“That’s why we have to train kids to be resilient,” a teacher said, referring to my last post.
I feel compelled to respond to this quick answer to the problem of testing run amok. Teaching resilience and growth mindsets to our kids has a place, but we cannot keep running up from the lake with buckets of water to put out the fires we are starting in the first place. Yes, students who learn coping techniques for stress are better off than students who are left without that support. But the problem with looking to resilience training and growth mindset as antidotes to a stressful learning climate rests in the infinite variety of kids themselves.
Not all kids can shut down emotionally, but a surprising number can. In Myers-Briggs terms, some kids are thinkers, some are feelers and a percentage hover in the middle. Some go down obediently. Some fight back against the injustice of America’s inappropriate tests and standards. Some judge themselves wanting while others perceive they are playing a loaded game and decide not to play.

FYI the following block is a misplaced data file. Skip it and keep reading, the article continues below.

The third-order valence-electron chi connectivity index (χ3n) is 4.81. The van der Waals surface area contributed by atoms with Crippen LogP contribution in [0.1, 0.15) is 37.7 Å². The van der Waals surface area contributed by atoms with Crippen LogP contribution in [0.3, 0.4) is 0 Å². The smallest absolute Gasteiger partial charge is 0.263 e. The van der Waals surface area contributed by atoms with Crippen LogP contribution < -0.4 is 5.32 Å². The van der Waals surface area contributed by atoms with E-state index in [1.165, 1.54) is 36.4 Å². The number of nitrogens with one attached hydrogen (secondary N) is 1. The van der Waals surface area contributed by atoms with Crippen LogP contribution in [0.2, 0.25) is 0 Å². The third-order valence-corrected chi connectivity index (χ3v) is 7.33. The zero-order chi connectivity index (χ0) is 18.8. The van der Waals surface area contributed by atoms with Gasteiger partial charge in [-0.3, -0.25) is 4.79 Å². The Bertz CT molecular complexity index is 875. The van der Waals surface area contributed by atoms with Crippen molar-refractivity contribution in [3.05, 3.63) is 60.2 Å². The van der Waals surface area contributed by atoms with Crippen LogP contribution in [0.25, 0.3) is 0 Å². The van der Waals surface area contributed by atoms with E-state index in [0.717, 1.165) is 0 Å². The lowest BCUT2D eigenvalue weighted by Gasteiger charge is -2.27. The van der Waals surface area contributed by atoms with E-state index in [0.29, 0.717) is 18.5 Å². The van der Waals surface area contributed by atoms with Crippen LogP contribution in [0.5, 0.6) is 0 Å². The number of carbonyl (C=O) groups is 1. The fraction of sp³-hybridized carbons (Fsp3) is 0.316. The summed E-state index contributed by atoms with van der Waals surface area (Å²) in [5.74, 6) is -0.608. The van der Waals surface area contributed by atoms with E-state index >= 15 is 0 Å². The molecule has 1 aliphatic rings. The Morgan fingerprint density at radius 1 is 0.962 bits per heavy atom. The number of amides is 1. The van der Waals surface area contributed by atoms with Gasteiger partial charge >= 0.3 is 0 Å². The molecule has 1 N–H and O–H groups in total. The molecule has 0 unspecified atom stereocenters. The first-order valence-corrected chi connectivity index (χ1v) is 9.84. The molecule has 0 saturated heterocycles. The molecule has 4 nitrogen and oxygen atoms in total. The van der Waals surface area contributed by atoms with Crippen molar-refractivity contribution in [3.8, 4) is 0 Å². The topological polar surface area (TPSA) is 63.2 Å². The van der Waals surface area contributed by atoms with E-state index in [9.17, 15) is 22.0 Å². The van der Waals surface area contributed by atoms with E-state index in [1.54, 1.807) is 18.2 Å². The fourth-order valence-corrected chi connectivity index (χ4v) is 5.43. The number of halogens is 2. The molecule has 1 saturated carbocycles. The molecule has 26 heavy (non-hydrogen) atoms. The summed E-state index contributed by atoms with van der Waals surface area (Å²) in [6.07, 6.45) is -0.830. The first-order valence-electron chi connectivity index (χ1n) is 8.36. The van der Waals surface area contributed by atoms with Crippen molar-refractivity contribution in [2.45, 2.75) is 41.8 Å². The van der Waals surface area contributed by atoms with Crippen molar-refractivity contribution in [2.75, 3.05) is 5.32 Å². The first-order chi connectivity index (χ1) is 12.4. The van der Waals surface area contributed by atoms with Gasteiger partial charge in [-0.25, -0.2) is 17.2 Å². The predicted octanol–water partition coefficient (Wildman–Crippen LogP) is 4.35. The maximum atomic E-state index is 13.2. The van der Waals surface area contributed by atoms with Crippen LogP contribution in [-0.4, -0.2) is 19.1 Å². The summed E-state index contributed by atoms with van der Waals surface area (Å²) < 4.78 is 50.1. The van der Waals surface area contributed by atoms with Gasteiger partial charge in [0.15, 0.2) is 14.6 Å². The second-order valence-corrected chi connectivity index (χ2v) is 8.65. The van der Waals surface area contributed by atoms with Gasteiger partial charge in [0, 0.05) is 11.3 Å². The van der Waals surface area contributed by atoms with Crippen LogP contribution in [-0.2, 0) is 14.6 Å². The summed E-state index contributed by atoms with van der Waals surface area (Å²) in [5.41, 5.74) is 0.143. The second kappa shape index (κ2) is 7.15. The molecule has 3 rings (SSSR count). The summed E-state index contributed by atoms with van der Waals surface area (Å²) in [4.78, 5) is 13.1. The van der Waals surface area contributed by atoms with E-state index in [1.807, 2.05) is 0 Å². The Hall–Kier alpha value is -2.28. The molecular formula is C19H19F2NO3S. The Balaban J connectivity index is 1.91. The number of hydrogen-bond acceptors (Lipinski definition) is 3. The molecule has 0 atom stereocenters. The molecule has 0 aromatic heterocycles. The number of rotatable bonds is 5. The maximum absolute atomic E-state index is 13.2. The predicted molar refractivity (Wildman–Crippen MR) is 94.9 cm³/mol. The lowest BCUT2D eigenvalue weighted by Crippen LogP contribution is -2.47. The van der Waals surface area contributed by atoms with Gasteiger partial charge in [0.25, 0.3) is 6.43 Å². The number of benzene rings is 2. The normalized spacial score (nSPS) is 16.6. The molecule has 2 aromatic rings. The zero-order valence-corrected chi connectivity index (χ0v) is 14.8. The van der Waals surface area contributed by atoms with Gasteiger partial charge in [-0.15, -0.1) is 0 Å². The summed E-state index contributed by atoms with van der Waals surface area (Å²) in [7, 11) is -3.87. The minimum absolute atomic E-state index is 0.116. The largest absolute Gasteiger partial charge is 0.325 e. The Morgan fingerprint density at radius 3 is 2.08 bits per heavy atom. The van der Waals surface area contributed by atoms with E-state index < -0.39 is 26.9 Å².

Current wisdom wants us to believe that resilience can be cultivated through use of positive-feedback loops, and in my experience that concept stands up to scrutiny – to a degree. The girl who gives herself positive self-messages has a better chance of standing up to the test onslaught than more pessimistic counterparts. “I will study harder and I will do better on the next quiz” certainly beats “I hate this stupid class and I can’t do math.”
Eduhonesty: We have to stop trying to use behavioral strategies to “fix” kids as a means of undoing damage we may be doing to those kids. How much stress is too much stress? Does the stress from testing for as much as 20% of a year ever provide enough useful information to justify the emotional roller-coaster from that testing?
I am not criticizing other educators. Until I retired, I worked constantly to boost self-esteem, create growth mindsets, and teach kids to give themselves positive self-messages. But I also watched certain kids sinking, as their hope fled and their self-images crumbled.
We didn’t start the fire…
We didn’t start the fire
No we didn’t light it
But we tried to fight it
We are trying to fight it.
We are trying to fix our kids.
We should be reshaping their world — and shutting down this quest for excessive amounts of marginally useless data — instead.